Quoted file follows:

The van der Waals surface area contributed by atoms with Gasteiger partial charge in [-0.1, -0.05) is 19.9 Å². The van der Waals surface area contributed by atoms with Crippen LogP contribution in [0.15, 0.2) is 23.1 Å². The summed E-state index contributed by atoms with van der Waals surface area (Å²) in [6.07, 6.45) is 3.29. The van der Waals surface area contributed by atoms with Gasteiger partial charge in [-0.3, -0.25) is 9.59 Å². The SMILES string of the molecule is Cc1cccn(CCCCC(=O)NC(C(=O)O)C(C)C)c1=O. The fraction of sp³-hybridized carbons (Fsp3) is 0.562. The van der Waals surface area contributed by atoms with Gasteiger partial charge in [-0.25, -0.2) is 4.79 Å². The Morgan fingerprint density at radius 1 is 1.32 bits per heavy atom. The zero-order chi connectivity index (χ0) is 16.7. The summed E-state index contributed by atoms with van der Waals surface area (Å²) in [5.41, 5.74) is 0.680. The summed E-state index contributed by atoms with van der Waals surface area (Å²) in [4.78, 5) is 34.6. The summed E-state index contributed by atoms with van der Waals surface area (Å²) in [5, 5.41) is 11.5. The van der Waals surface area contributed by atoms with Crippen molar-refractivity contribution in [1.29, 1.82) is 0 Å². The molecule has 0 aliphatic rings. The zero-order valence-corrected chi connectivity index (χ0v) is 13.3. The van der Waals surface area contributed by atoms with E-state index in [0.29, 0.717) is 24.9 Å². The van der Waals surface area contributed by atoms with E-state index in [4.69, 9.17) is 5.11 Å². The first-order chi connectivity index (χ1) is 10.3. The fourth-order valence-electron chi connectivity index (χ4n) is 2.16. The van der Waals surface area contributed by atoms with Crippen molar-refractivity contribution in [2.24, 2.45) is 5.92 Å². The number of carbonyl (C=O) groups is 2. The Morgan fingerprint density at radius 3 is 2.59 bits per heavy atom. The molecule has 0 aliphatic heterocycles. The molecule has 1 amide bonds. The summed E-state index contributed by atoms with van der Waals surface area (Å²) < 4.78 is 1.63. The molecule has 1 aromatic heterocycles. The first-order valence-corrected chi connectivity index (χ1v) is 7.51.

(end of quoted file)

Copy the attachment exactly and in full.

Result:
The van der Waals surface area contributed by atoms with Gasteiger partial charge in [-0.1, -0.05) is 19.9 Å². The van der Waals surface area contributed by atoms with Crippen LogP contribution in [0.15, 0.2) is 23.1 Å². The summed E-state index contributed by atoms with van der Waals surface area (Å²) in [6.07, 6.45) is 3.29. The van der Waals surface area contributed by atoms with Gasteiger partial charge in [-0.3, -0.25) is 9.59 Å². The SMILES string of the molecule is Cc1cccn(CCCCC(=O)NC(C(=O)O)C(C)C)c1=O. The fraction of sp³-hybridized carbons (Fsp3) is 0.562. The van der Waals surface area contributed by atoms with Gasteiger partial charge in [-0.25, -0.2) is 4.79 Å². The Morgan fingerprint density at radius 1 is 1.32 bits per heavy atom. The zero-order chi connectivity index (χ0) is 16.7. The summed E-state index contributed by atoms with van der Waals surface area (Å²) in [5.41, 5.74) is 0.680. The summed E-state index contributed by atoms with van der Waals surface area (Å²) in [4.78, 5) is 34.6. The summed E-state index contributed by atoms with van der Waals surface area (Å²) in [5, 5.41) is 11.5. The van der Waals surface area contributed by atoms with Crippen molar-refractivity contribution in [1.29, 1.82) is 0 Å². The molecule has 0 aliphatic rings. The zero-order valence-corrected chi connectivity index (χ0v) is 13.3. The van der Waals surface area contributed by atoms with E-state index in [0.29, 0.717) is 24.9 Å². The van der Waals surface area contributed by atoms with E-state index in [4.69, 9.17) is 5.11 Å². The first-order chi connectivity index (χ1) is 10.3. The fourth-order valence-electron chi connectivity index (χ4n) is 2.16. The van der Waals surface area contributed by atoms with Crippen molar-refractivity contribution in [2.24, 2.45) is 5.92 Å². The number of carbonyl (C=O) groups is 2. The Morgan fingerprint density at radius 3 is 2.59 bits per heavy atom. The molecule has 0 aliphatic heterocycles. The molecule has 1 amide bonds. The summed E-state index contributed by atoms with van der Waals surface area (Å²) < 4.78 is 1.63. The molecule has 1 aromatic heterocycles. The first-order valence-corrected chi connectivity index (χ1v) is 7.51.